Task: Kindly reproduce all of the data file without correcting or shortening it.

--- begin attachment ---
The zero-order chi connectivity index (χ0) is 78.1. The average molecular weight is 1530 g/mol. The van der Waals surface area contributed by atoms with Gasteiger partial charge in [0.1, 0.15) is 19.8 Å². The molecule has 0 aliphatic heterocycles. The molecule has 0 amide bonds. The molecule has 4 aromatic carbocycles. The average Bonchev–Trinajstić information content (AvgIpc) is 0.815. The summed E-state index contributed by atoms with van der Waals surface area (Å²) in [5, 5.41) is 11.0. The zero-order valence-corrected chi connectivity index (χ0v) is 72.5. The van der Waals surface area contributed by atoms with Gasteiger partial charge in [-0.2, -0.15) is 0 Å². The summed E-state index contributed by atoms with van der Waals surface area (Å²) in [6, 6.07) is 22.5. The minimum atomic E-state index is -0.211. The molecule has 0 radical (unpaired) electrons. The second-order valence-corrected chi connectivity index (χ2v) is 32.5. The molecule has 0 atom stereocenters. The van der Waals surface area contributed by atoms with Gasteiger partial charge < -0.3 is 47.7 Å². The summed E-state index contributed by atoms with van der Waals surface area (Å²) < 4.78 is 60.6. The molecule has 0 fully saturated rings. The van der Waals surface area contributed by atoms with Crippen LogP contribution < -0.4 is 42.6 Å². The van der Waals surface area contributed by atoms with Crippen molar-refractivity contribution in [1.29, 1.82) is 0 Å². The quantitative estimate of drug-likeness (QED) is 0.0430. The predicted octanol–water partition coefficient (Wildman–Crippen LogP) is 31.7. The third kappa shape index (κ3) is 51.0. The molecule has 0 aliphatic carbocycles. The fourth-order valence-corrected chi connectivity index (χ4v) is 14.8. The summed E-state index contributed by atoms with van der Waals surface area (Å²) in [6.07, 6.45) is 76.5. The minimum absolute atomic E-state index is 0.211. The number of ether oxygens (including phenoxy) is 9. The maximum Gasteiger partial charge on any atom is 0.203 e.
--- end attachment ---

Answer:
The zero-order chi connectivity index (χ0) is 78.1. The average molecular weight is 1530 g/mol. The van der Waals surface area contributed by atoms with Gasteiger partial charge in [0.1, 0.15) is 19.8 Å². The molecule has 0 aliphatic heterocycles. The molecule has 0 amide bonds. The molecule has 4 aromatic carbocycles. The average Bonchev–Trinajstić information content (AvgIpc) is 0.815. The summed E-state index contributed by atoms with van der Waals surface area (Å²) in [5, 5.41) is 11.0. The zero-order valence-corrected chi connectivity index (χ0v) is 72.5. The van der Waals surface area contributed by atoms with Gasteiger partial charge in [-0.2, -0.15) is 0 Å². The summed E-state index contributed by atoms with van der Waals surface area (Å²) in [6, 6.07) is 22.5. The minimum atomic E-state index is -0.211. The molecule has 0 radical (unpaired) electrons. The second-order valence-corrected chi connectivity index (χ2v) is 32.5. The molecule has 0 atom stereocenters. The van der Waals surface area contributed by atoms with Gasteiger partial charge < -0.3 is 47.7 Å². The summed E-state index contributed by atoms with van der Waals surface area (Å²) < 4.78 is 60.6. The molecule has 0 fully saturated rings. The van der Waals surface area contributed by atoms with Crippen LogP contribution < -0.4 is 42.6 Å². The van der Waals surface area contributed by atoms with Crippen molar-refractivity contribution in [1.29, 1.82) is 0 Å². The quantitative estimate of drug-likeness (QED) is 0.0430. The predicted octanol–water partition coefficient (Wildman–Crippen LogP) is 31.7. The third kappa shape index (κ3) is 51.0. The molecule has 0 aliphatic carbocycles. The fourth-order valence-corrected chi connectivity index (χ4v) is 14.8. The summed E-state index contributed by atoms with van der Waals surface area (Å²) in [6.07, 6.45) is 76.5. The minimum absolute atomic E-state index is 0.211. The number of ether oxygens (including phenoxy) is 9. The maximum Gasteiger partial charge on any atom is 0.203 e.